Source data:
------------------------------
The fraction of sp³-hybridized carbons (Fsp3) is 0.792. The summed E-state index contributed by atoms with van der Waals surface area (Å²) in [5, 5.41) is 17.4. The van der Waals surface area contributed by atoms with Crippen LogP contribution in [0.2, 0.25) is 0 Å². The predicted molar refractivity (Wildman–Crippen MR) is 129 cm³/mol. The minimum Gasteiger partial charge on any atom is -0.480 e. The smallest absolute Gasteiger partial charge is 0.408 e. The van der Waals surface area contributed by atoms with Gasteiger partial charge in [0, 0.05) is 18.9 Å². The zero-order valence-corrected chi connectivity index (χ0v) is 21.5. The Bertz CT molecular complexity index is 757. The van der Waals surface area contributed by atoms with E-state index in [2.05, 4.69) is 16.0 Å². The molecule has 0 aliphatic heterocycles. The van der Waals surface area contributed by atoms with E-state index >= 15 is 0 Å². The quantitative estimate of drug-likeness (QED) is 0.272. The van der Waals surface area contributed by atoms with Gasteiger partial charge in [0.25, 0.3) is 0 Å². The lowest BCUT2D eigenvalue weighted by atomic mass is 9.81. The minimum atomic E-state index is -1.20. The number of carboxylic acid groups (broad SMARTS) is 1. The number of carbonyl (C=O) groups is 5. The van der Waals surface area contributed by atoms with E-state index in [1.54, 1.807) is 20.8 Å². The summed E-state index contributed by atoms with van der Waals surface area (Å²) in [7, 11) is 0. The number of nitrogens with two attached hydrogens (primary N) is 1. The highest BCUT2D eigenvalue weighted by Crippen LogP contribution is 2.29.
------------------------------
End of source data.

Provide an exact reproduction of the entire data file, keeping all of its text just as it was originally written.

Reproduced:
The fraction of sp³-hybridized carbons (Fsp3) is 0.792. The summed E-state index contributed by atoms with van der Waals surface area (Å²) in [5, 5.41) is 17.4. The van der Waals surface area contributed by atoms with Crippen LogP contribution in [0.2, 0.25) is 0 Å². The predicted molar refractivity (Wildman–Crippen MR) is 129 cm³/mol. The minimum Gasteiger partial charge on any atom is -0.480 e. The smallest absolute Gasteiger partial charge is 0.408 e. The van der Waals surface area contributed by atoms with Gasteiger partial charge in [0, 0.05) is 18.9 Å². The zero-order valence-corrected chi connectivity index (χ0v) is 21.5. The Bertz CT molecular complexity index is 757. The van der Waals surface area contributed by atoms with E-state index in [2.05, 4.69) is 16.0 Å². The molecule has 0 aliphatic heterocycles. The van der Waals surface area contributed by atoms with E-state index >= 15 is 0 Å². The quantitative estimate of drug-likeness (QED) is 0.272. The van der Waals surface area contributed by atoms with Gasteiger partial charge in [0.25, 0.3) is 0 Å². The lowest BCUT2D eigenvalue weighted by atomic mass is 9.81. The minimum atomic E-state index is -1.20. The number of carboxylic acid groups (broad SMARTS) is 1. The number of carbonyl (C=O) groups is 5. The van der Waals surface area contributed by atoms with E-state index in [1.54, 1.807) is 20.8 Å². The summed E-state index contributed by atoms with van der Waals surface area (Å²) in [7, 11) is 0. The number of nitrogens with two attached hydrogens (primary N) is 1. The highest BCUT2D eigenvalue weighted by Crippen LogP contribution is 2.29.